Chocolate Manufacturers Take Steps to End Child Slavery(Archive)
On October 1, 2001, the international chocolate and cocoa industry announced it will accept responsibility for labor standards on cocoa farms in a global effort to end the use of child slavery by its suppliers. The “Harkin-Engel” Protocol* represents the first time an agricultural industry has taken responsibility for its product from harvesting to market.
Earlier this year, the industry reported it had been unaware that cocoa farmers were enslaving children in Ivory Coast, a West African nation that supplies 43% of U.S. cocoa. Public outcry and scrutiny from Washington prompted the industry to reevaluate its practices.
The agreement has been signed by major chocolate producers and cocoa processors, including Hershey’s, the largest US chocolate manufacturer, and Archer Daniels Midland, the world’s largest processor of cocoa. It has also been endorsed by members of Congress, the International Labor Organization (ILO), anti-child slavery advocacy groups, and cocoa-growing nations, including Ivory Coast.
The plan’s first step is to determine, by the end of December 2001, how widespread child slavery is in the industry, with a survey of 3,000 farms across West Africa. The Protocol sets a four-year timetable for the industry to comply with standards set by the ILO. An independent monitoring system will also be established in Ivory Coast to ensure cocoa is not harvested by child slaves. The chocolate industry will establish a foundation to sustain efforts to eliminate the use of child slavery, and to develop non-abusive alternatives for children removed from slave conditions.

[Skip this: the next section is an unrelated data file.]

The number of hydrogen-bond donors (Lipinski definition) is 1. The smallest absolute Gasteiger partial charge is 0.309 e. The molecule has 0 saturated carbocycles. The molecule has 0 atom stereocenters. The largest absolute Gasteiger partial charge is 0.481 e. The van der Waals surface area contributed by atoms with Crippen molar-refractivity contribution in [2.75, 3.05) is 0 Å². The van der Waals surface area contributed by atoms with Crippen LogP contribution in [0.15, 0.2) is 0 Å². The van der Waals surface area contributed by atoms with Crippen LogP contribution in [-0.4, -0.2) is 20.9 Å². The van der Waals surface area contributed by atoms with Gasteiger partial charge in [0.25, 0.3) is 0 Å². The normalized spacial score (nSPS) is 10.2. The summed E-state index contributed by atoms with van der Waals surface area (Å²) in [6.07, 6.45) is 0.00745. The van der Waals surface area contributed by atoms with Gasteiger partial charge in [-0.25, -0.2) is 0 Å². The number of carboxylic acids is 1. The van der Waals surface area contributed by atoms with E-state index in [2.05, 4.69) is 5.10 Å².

When asked to comment in June on child slavery in Ivory Coast, neither Sara Lee Corp., General Mills, Kraft Foods Inc. (a division of Philip Morris), Quaker Oats (acquired by Pepsi), nor Ben & Jerry’s (a division of Unilever) could determine if cocoa from Ivory Coast was used in their products. Other signatories of the “Harkin-Engel” Protocol include M&M Mars Inc., Nestle USA, World’s Finest Chocolate, Barry Callebaut of Montreal, Blommer Chocolate Co., and Guitard Chocolates.
*So called to the contributions of U.S. Senator Tom Harkin of Iowa and Congressman Eliot Engel of New York.
(Sources: Boston Globe, 10/1/01; Anti-Slavery International; Knight Ridder/Tribune Business News, 6/25/01.)